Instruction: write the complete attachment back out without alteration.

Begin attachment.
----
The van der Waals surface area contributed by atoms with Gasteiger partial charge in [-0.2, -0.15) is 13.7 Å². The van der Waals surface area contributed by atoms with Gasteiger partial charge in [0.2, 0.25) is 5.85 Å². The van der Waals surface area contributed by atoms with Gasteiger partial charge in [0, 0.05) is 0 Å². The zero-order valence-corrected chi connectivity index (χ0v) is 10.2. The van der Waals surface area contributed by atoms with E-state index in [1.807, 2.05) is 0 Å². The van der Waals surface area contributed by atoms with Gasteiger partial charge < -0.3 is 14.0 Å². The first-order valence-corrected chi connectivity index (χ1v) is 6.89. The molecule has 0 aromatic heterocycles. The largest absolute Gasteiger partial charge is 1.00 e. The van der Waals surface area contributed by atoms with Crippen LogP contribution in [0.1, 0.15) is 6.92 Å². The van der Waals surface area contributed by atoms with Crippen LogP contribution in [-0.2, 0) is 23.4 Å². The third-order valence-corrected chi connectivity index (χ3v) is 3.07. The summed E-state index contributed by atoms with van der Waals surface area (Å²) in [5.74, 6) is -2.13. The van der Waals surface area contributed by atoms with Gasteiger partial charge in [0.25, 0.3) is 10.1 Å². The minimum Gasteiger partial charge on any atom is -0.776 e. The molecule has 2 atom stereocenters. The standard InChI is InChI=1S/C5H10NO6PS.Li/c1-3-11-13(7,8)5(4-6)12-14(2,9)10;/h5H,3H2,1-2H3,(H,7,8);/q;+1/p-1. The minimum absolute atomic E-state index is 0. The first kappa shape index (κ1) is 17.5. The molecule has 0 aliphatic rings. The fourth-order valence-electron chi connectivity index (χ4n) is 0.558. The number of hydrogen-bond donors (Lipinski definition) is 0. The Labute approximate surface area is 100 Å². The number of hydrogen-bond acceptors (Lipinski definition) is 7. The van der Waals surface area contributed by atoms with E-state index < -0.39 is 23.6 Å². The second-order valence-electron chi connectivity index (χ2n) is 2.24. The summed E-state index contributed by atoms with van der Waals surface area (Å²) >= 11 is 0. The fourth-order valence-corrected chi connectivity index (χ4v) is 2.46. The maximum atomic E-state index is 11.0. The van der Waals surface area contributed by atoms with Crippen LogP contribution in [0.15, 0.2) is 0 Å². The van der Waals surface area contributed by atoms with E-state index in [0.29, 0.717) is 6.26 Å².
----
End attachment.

The van der Waals surface area contributed by atoms with Gasteiger partial charge in [-0.2, -0.15) is 13.7 Å². The van der Waals surface area contributed by atoms with Gasteiger partial charge in [0.2, 0.25) is 5.85 Å². The van der Waals surface area contributed by atoms with Gasteiger partial charge in [0, 0.05) is 0 Å². The zero-order valence-corrected chi connectivity index (χ0v) is 10.2. The van der Waals surface area contributed by atoms with E-state index in [1.807, 2.05) is 0 Å². The van der Waals surface area contributed by atoms with Gasteiger partial charge < -0.3 is 14.0 Å². The first-order valence-corrected chi connectivity index (χ1v) is 6.89. The molecule has 0 aromatic heterocycles. The largest absolute Gasteiger partial charge is 1.00 e. The van der Waals surface area contributed by atoms with Crippen LogP contribution in [0.1, 0.15) is 6.92 Å². The van der Waals surface area contributed by atoms with Crippen LogP contribution in [-0.2, 0) is 23.4 Å². The third-order valence-corrected chi connectivity index (χ3v) is 3.07. The summed E-state index contributed by atoms with van der Waals surface area (Å²) in [5.74, 6) is -2.13. The van der Waals surface area contributed by atoms with Gasteiger partial charge in [0.25, 0.3) is 10.1 Å². The minimum Gasteiger partial charge on any atom is -0.776 e. The molecule has 2 atom stereocenters. The standard InChI is InChI=1S/C5H10NO6PS.Li/c1-3-11-13(7,8)5(4-6)12-14(2,9)10;/h5H,3H2,1-2H3,(H,7,8);/q;+1/p-1. The minimum absolute atomic E-state index is 0. The first kappa shape index (κ1) is 17.5. The molecule has 0 aliphatic rings. The fourth-order valence-electron chi connectivity index (χ4n) is 0.558. The number of hydrogen-bond donors (Lipinski definition) is 0. The Labute approximate surface area is 100 Å². The number of hydrogen-bond acceptors (Lipinski definition) is 7. The van der Waals surface area contributed by atoms with E-state index < -0.39 is 23.6 Å². The second-order valence-electron chi connectivity index (χ2n) is 2.24. The summed E-state index contributed by atoms with van der Waals surface area (Å²) >= 11 is 0. The fourth-order valence-corrected chi connectivity index (χ4v) is 2.46. The maximum atomic E-state index is 11.0. The van der Waals surface area contributed by atoms with Crippen LogP contribution in [0.15, 0.2) is 0 Å². The van der Waals surface area contributed by atoms with E-state index in [0.29, 0.717) is 6.26 Å².